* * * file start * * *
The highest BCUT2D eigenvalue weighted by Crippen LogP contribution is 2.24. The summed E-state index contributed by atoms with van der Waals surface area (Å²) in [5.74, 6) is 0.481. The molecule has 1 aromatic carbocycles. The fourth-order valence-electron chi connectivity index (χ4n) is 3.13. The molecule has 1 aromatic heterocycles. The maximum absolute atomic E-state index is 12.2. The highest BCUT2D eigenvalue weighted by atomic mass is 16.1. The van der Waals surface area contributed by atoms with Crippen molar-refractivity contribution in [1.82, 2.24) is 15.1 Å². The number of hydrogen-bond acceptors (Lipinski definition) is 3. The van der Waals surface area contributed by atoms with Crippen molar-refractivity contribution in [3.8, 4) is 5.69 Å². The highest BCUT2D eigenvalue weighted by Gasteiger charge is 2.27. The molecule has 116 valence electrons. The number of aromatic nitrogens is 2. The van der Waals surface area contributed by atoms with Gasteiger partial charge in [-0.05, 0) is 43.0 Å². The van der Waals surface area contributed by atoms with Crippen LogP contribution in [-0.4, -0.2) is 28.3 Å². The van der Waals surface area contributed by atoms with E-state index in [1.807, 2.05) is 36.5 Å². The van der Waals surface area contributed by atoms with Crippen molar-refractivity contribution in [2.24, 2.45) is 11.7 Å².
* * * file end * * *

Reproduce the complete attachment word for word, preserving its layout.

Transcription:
The highest BCUT2D eigenvalue weighted by Crippen LogP contribution is 2.24. The summed E-state index contributed by atoms with van der Waals surface area (Å²) in [5.74, 6) is 0.481. The molecule has 1 aromatic carbocycles. The fourth-order valence-electron chi connectivity index (χ4n) is 3.13. The molecule has 1 aromatic heterocycles. The maximum absolute atomic E-state index is 12.2. The highest BCUT2D eigenvalue weighted by atomic mass is 16.1. The van der Waals surface area contributed by atoms with Crippen molar-refractivity contribution in [1.82, 2.24) is 15.1 Å². The number of hydrogen-bond acceptors (Lipinski definition) is 3. The van der Waals surface area contributed by atoms with Crippen molar-refractivity contribution in [3.8, 4) is 5.69 Å². The highest BCUT2D eigenvalue weighted by Gasteiger charge is 2.27. The molecule has 116 valence electrons. The number of aromatic nitrogens is 2. The van der Waals surface area contributed by atoms with Gasteiger partial charge in [-0.05, 0) is 43.0 Å². The van der Waals surface area contributed by atoms with Crippen LogP contribution in [-0.4, -0.2) is 28.3 Å². The van der Waals surface area contributed by atoms with E-state index in [1.807, 2.05) is 36.5 Å². The van der Waals surface area contributed by atoms with Crippen molar-refractivity contribution in [2.24, 2.45) is 11.7 Å².